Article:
Pro-Tools HMP 200 Tubing Bender Build
There are several builds documented online using these plans. The value my post holds is that my bender was built entirely in my garage with equipment I own. I did not build it in a machine shop or a even a well equipped home shop. The materials used were all purchased online, not through a commercial shop. Neither were the materials free commercial shop scrap. If you want to build a tubing bender and are not sure what tools you need or where to get the materials, this post will help you out.
I used 1″x5″ hot roll steel for the Base Plate. The material was supposed to be 1018 cold roll 1.5″ thick, but that was not available at Online Metals so I substituted. I cut the plate roughly 1/8″ long to allow for the inadequacies of the band saw.
I clamped the plate edge up in a vice to mill the ends flat and cut the length down to 7.000″
I clamped the plate again directly to the milling table to get all the height possible beneath the spindle. I drilled the bolt holes in the edge of the plate using collets to hold the drill bits (again for added height beneath the spindle). I tapped the holes in place using a dead center in an R8-MT2 adapter to hold the tap true.
The Die Wrist Pin Sleeve like the base plate requires its length to be precisely 7.000″. After a rough cut in a band saw I finished the ends with a milling machine.
The 1″ bolt did not slide easily into the Die Wrist Pin Sleeve. The Die Wrist Pin Sleeve is a piece of DOM tubing with an inner diameter of 1″. I used an adjustable reamer clamped in a bench vice to ream out the DOM. I used a pipe wrench to rotate the tubing about the reamer.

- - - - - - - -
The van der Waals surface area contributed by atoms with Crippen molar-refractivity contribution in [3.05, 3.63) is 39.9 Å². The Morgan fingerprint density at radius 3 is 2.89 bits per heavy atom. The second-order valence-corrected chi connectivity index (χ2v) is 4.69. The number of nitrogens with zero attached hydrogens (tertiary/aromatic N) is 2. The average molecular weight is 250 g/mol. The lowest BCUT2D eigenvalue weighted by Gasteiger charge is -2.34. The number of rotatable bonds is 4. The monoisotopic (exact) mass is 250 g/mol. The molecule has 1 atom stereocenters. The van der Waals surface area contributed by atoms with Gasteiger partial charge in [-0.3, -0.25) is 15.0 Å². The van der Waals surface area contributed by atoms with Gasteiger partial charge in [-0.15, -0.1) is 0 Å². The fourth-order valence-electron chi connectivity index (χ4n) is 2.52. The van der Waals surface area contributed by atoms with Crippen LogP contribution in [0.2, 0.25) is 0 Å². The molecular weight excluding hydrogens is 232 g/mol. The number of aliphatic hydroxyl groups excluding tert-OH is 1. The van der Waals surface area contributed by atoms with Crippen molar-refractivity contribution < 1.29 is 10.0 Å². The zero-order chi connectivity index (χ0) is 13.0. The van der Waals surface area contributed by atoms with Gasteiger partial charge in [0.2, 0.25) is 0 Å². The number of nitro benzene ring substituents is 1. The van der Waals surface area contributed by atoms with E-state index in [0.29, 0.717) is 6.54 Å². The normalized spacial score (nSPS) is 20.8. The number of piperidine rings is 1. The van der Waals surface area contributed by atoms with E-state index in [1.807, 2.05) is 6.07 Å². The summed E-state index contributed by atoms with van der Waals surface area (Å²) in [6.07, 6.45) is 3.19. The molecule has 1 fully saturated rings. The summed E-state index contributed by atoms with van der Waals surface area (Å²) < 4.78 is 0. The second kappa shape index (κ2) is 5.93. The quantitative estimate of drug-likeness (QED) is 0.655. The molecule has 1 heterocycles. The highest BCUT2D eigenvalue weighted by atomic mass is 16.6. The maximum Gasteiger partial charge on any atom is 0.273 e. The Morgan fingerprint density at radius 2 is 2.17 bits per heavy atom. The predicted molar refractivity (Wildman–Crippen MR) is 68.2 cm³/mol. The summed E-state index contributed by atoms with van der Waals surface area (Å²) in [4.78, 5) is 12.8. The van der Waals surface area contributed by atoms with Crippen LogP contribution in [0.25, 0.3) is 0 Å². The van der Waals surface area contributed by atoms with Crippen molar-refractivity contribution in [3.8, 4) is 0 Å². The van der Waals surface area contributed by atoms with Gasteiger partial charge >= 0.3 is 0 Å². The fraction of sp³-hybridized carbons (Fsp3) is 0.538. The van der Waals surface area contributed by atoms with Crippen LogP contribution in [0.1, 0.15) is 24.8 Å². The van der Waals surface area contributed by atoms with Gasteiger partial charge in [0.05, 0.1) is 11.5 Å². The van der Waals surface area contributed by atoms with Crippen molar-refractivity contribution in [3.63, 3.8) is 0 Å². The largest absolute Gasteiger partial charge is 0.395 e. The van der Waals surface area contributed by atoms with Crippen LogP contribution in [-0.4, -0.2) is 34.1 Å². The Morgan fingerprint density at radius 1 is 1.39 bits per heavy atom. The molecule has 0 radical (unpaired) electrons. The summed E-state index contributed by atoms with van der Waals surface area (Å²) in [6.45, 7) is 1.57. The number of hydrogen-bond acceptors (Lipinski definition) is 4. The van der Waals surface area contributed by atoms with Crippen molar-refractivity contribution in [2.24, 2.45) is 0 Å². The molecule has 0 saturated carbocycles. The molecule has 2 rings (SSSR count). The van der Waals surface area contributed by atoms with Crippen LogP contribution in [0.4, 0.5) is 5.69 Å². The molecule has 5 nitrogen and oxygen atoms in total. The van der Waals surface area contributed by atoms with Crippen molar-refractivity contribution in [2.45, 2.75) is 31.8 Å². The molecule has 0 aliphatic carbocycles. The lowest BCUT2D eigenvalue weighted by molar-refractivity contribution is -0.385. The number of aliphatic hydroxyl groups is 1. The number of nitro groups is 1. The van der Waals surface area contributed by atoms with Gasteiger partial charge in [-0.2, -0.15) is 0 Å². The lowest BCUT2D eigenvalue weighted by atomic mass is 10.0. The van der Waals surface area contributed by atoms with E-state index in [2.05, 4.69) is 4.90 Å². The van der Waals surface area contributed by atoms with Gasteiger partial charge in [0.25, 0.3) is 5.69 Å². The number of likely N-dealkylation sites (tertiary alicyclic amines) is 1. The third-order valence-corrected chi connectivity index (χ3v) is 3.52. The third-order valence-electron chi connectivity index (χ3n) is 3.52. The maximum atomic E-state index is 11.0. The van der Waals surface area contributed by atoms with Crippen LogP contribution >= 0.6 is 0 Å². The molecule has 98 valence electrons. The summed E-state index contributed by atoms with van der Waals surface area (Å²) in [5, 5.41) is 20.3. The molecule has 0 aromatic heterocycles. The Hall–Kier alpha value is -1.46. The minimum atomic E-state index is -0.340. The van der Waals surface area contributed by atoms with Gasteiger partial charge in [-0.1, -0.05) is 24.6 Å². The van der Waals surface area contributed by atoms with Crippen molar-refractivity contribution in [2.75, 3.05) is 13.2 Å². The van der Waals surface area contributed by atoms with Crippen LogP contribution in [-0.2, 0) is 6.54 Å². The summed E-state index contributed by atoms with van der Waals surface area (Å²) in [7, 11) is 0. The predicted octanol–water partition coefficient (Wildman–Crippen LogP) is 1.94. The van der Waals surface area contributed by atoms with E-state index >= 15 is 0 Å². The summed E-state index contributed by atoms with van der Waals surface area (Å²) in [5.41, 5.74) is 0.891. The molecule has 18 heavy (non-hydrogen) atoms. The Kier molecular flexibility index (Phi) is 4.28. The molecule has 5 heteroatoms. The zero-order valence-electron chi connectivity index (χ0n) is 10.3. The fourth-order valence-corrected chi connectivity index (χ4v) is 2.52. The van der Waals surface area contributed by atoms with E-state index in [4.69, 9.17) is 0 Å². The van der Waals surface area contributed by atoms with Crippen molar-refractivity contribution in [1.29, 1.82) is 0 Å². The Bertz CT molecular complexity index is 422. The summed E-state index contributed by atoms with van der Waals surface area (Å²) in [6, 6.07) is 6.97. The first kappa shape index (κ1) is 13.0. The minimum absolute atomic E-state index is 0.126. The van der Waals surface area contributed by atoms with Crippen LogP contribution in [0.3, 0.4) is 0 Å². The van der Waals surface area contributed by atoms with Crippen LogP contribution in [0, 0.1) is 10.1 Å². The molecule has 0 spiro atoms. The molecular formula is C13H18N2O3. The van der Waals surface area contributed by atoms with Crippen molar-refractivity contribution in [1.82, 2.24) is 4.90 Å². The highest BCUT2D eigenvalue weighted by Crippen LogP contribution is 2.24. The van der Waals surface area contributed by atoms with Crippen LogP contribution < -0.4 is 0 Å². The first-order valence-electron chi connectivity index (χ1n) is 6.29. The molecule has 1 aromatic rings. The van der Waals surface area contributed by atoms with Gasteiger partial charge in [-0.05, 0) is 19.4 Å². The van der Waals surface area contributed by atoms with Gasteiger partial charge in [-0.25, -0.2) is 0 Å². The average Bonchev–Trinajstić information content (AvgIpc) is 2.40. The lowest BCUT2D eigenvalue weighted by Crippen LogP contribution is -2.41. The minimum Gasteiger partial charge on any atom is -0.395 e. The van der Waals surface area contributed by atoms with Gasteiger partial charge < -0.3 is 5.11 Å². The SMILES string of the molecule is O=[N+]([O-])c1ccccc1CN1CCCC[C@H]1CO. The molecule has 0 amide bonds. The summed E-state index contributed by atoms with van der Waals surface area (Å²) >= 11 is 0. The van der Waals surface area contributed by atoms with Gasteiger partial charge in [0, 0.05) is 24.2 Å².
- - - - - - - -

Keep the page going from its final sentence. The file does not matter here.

The Side Brackets are toward the upper limit (in length) of what can be easily machined on a 6×26 milling machine. The Side Brackets were shortened by 0.5″, compared to the Pro-Tools drawing to account for the Base Plate being 0.5″ thinner than called for. Since the bracket is shortened, all holes need to be measured with respect to the top except the holes for the base. I did not slot the holes for the base as the drawing showed. I drilled them exact at 0.5″ from the Side Bracket Bottom. I machined the plates clamped together to save set up and machining time. I also did this to improve the accuracy of holes lining up. The holes for the Base Plate attachment and the tapped holes that hold the springs were drilled in one setup. I machined the Die Wrist Pin holes and Roller Pin slot in another setup.
Below is an example of tapping with a dead center in a milling machine. Using this setup for tapping holes ensures the tap is perfectly aligned with the hole. I used a quill lever to feed the tap in order to avoid avoid using too much pressure.
The Side Brackets were clamped to the table using 1/8″ parallels as spacers. I used spacers so I would not drill into the mill table. Two narrow parallels were clamped on top of two wider parallels (wider ones used as spacers). I used a small machinist’s square to line up the parallels before I clamped them to the table. This method worked fairly well for squaring the Side Plates to the table, although I think it was off a few thousandths over 16″. Since the holes for the Base Plate were not slotted, it is important for the Side Plate to be square with the mill table. If the Base Plate Holes are not perpendicular with the Roller Pin slot and Die Wrist Pin Holes, the Hydraulic Jack would not line up correctly. If the jack is not lined up correctly, either due to machining set up error or the Hydraulic Jack cylinder not being normal to the Jack’s base plate, then the Jack’s base plate may be shimmed to account for the error.
I used a center finder to locate the center-punched hole. Centering the Side Plate is not that critical, an error of 0.010″ or maybe more would have been acceptable. Having the holes and slot co-linear is important to reduce side loading on the Die Wrist Pin and Roller Pin.
Center drill -> 1/8″ bit -> 1/4″ bit -> 1/2″ bit -> 0.975″ 2 flute end mill was used to drill the holes and ends of the slot.